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British scientist and structural engineer.

Biographical Information

Name: John Baker
Full name: John Fleetwood Baker
Born on 19 March 1901 in , Merseyside, North West England, England, United Kingdom, Europe
Deceased on 9 September 1985 in , Cambridgeshire, East of England, England, United Kingdom, Europe

Short Biography of Sir John Fleetwood Baker

After completing his studies at the University of Cambridge in 1923, John Fleetwood Baker was employed by the Air Ministry on the structural design of airships. When he was 28 he was diagnosed as having tuberculosis and the doctors recommended that he give up work. However, financial reasons forced him to ignore the doctors' advice – a wise, if risky, decision that would later prove to be fortuitous for the development of structural analysis in its invention and innovation phases. In 1929 he was appointed Technical Officer on the Steel Structures Research Committee (SSRC), with the challenging task of revising the British structural steelwork standards. His measurements on steel structures revealed that the analysis principles led to results that deviated significantly from real loadbearing behaviour. The solution of this dilemma through the introduction of plastic methods of design formed Baker's scientific life's work. From 1933 to the start of World War 2 he was professor of engineering at the University of Bristol, where he was able to continue his ultimate-load tests successfully. He earned great praise as the scientific adviser to the British Home Defence thanks to his design of air-raid shelters. His analysis of buildings damaged by bombs formed the basis of a critical examination of existing air-raid shelters and led to the development of small steel shelters which could be erected in houses and which were designed using Baker's ultimate-load theory. More than 1.25 million of these so-called Morrison shelters (named after the then Minister responsible) saved countless lives. After Hitler conceded defeat in the Battle of Britain, and the tide had turned in favour of the Allies, Baker responded to the University of Cambridge's request (1943) to set up a Structural Research Laboratory at the University, which would later become famous for its pioneering contributions to the field of structural engineering: plastic hinge method, inherent stresses, brittle failure and fatigue problems in steel. The welded construction of a building for the Welding Institute (a spin-off of the University of Cambridge) built in 1946 near Cambridge was the first steel-frame building designed according to plastic theory; three more buildings belonging to Cambridge University's Faculty of Engineering followed in the early 1950s. He served his Alma Mater as dean of the Faculty of Engineering until being granted emeritus status in 1968. He was elected a member of the Royal Society 1956, knighted in 1961 and granted a life peerage in 1977. Lord Baker deserves to belong to the Hall of Fame of great British structural and civil engineering personalities together with famous names like Telford and Rankine.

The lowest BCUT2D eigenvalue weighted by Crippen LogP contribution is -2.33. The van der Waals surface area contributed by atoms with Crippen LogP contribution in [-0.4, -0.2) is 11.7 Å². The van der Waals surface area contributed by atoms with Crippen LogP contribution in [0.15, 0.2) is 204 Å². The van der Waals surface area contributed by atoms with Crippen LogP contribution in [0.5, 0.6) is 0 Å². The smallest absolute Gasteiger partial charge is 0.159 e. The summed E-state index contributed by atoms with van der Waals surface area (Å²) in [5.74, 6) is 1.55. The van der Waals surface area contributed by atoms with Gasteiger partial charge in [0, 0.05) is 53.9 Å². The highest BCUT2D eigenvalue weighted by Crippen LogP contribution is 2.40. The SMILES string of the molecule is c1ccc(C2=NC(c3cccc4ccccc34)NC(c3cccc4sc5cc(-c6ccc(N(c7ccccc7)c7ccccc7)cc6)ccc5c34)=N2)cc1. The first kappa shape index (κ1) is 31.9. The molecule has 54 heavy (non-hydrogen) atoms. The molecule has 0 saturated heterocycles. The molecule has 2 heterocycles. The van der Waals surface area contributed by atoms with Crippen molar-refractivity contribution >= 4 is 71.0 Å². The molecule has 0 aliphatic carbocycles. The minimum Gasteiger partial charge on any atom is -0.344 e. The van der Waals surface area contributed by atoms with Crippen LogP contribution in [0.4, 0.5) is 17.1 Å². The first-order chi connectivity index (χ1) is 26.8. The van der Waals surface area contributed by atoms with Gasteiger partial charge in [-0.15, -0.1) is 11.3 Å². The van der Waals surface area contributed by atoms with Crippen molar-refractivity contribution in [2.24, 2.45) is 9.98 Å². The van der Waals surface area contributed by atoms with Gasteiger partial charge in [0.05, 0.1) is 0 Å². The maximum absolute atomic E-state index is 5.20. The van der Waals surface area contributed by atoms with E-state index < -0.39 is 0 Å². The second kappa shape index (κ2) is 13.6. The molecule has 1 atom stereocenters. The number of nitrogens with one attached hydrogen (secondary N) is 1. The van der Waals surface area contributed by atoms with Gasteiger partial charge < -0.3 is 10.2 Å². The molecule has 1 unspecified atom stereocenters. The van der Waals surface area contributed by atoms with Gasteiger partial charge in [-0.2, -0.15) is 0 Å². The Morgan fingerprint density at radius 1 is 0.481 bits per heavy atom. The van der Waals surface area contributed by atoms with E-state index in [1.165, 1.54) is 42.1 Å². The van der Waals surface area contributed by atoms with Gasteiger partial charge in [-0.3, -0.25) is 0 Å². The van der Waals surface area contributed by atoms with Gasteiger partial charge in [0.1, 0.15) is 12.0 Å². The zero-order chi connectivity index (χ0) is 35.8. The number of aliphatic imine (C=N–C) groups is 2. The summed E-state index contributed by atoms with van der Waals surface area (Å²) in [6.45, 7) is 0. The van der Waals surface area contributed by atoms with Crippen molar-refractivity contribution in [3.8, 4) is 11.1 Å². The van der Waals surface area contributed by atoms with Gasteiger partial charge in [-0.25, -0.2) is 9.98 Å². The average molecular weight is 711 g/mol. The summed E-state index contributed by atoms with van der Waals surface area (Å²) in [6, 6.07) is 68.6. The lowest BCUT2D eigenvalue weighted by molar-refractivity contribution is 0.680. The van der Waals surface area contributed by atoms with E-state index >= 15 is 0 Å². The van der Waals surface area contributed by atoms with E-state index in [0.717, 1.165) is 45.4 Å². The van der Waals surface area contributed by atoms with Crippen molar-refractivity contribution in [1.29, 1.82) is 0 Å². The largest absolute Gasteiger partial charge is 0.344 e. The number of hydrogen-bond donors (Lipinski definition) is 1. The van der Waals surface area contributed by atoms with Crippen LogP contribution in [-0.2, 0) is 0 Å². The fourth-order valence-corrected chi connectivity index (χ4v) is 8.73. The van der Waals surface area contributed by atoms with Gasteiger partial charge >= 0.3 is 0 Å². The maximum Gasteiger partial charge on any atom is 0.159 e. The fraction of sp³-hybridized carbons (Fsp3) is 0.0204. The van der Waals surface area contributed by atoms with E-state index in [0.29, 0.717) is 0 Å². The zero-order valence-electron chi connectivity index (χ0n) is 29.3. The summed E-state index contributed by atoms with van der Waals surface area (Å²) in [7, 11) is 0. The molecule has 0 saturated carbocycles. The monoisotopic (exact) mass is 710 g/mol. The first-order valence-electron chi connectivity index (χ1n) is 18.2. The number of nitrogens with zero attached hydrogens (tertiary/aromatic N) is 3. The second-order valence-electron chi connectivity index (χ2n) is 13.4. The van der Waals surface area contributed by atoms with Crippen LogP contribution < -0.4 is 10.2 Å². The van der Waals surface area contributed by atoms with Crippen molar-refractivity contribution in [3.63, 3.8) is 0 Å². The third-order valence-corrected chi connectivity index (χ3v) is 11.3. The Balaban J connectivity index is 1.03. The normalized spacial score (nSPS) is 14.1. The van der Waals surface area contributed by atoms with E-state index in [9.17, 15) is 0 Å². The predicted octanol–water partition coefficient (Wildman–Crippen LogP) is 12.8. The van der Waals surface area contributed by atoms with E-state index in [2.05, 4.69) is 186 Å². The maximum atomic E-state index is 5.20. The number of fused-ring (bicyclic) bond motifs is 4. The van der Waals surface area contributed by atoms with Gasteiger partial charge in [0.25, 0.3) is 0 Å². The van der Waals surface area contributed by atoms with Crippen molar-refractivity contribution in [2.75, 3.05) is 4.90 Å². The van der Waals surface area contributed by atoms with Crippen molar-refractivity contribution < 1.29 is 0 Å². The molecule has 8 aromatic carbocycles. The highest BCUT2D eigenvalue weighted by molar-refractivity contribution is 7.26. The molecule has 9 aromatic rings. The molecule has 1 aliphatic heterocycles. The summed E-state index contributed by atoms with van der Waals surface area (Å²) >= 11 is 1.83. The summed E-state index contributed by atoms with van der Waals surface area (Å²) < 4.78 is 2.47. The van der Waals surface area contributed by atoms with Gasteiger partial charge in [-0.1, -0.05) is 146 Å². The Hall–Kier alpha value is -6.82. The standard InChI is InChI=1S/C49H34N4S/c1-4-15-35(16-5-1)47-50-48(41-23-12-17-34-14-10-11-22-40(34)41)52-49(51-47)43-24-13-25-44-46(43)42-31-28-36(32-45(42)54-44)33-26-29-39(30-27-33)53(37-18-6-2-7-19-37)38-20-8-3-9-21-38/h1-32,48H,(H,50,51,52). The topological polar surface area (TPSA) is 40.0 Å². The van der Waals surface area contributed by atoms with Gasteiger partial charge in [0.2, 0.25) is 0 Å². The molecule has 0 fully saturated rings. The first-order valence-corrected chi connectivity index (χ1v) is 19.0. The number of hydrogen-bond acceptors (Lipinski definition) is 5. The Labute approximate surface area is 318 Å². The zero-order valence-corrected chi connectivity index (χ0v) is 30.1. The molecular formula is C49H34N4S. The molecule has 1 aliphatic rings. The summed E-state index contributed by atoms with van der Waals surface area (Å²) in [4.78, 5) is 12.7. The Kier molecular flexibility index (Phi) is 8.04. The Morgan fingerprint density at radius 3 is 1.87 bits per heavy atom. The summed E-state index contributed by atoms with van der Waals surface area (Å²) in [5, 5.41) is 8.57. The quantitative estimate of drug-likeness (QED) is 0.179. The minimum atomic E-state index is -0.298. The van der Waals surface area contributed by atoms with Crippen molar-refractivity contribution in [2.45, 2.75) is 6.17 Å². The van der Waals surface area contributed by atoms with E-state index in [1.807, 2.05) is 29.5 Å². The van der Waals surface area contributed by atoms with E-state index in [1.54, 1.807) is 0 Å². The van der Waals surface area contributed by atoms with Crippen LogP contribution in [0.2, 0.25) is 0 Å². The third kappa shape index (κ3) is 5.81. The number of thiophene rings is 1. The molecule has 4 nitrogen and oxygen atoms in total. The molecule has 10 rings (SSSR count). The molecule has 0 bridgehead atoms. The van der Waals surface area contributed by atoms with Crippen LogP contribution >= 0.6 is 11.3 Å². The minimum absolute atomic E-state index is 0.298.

Main contributions to structural analysis

  • The Mechanical and Mathematical Analysis of Steel Building Frames [1932];
  • The Rational Design of Steel Building Frames [1935/36];
  • Modern Methods of Structural Design [1936/37];
  • The Steel Skeleton 1: Elastic Behaviour and Design [1954];
  • The Steel Skeleton 2: Plastic Behaviour and Design [1956];
  • Plastic Design of Frames 1: Fundamentals [1969]

Source: Kurrer, Karl-Eugen The History of the Theory of Structures, Wilhelm Ernst & Sohn Verlag für Architektur und technische Wissenschaften GmbH, Berlin (Deutschland), ISBN 3-433-01838-3, 2008; p. 714


  1. Baker, John Fleetwood (1962): Plastic Method of Designing Steel Structures. In: Transactions of the American Society of Civil Engineers, v. 127, n. 2 ( 1962), pp. 597-630.


  2. Baker, John Fleetwood (1959): The Plastic Method of Designing Steel Structures. In: Journal of the Structural Division (ASCE), v. 85, n. 4 (April 1959), pp. 57-90.


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